Wednesday August 26th 2020 was a day many should never forget.

In the midst of another act of social injustice and police brutality, this time on Wisconsin native Jacob Blake, another Black man was shot. The world watched and winced as horror as each of the seven gun shots went off leaving Blake paralyzed from the waist down. And in contrast, a 17-year-old was able to cross state lines armed with an AR-15, walk right by police with said AR-15, and shoot at protesters — killing two of them.

That right there is one of countless examples of why there are protests. This is why professional sports leagues are using their platforms to send the message and fight against what is happening in society.

The NBA and WNBA have been at the forefront of these movements. They’ve been wearing shirts, using their media availability to spread important messages, kneeling during the anthem, walking off the court during the anthem, you name it, they’ve done it. But Wednesday saw something a lot more significant happen.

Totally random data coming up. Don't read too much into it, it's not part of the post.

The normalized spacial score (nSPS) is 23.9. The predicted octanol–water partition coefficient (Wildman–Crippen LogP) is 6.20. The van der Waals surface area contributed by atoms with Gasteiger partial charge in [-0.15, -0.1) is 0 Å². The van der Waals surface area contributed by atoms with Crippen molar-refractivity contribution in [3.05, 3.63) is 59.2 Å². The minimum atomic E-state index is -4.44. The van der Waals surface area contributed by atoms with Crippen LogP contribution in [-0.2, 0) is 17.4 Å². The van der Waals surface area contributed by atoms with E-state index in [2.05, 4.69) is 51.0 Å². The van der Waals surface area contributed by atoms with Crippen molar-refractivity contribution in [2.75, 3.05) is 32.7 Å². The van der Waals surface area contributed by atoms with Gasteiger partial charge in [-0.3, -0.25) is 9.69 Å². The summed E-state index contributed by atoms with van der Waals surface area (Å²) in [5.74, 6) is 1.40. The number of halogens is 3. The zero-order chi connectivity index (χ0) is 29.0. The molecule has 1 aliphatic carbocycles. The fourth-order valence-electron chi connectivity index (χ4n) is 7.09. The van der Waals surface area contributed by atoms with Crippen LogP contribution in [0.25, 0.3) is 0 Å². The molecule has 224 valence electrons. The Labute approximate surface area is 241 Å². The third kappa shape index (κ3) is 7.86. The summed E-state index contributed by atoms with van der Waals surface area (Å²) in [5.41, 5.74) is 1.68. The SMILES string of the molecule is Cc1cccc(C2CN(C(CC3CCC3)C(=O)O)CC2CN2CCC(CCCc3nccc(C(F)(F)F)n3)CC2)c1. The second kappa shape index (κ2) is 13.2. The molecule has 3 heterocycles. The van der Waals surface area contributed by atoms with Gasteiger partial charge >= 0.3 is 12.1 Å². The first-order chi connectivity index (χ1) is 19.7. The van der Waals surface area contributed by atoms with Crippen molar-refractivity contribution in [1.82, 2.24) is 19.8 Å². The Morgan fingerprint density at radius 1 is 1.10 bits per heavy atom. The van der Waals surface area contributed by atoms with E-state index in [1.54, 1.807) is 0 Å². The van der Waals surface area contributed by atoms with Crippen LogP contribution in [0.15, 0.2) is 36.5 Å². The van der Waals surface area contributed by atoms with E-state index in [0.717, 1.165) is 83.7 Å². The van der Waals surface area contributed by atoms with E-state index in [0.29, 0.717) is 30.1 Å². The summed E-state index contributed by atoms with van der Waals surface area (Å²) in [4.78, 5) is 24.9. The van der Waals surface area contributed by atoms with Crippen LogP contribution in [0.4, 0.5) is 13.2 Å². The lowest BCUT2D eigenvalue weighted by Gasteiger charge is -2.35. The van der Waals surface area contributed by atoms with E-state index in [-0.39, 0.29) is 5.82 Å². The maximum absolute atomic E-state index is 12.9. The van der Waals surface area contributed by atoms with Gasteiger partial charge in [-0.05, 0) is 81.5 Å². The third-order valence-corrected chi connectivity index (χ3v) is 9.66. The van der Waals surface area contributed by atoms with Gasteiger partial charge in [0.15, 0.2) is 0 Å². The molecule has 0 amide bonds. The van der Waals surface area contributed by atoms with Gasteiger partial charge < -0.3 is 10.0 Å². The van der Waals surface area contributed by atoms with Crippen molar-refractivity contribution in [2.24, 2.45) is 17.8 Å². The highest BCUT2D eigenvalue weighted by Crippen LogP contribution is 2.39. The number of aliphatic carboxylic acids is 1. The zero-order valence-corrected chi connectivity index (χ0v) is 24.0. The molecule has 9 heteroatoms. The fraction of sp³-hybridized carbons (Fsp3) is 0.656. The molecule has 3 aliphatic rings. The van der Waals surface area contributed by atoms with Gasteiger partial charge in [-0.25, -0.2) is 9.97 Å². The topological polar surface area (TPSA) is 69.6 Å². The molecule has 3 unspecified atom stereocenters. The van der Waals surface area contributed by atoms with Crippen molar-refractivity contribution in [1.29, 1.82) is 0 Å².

The Milwaukee Bucks and Orlando Magic were meant to play Game 5 of their first-round series. The Magic walked off the court ahead of the game while the Bucks didn’t even leave the dressing room. They refused to play.

That was a catalyst. As time went more and more teams refused to play getting to the point where there was a meeting involving all players discussing the very real possibility of the NBA cancelling the rest of the season.

The WNBA cancelled games, but the Mystics were ready to wear shirts spelling out Jacob Blake’s name with images of seven gun shot wounds on the back as well as stopping their play every seven minutes as a sign of protest.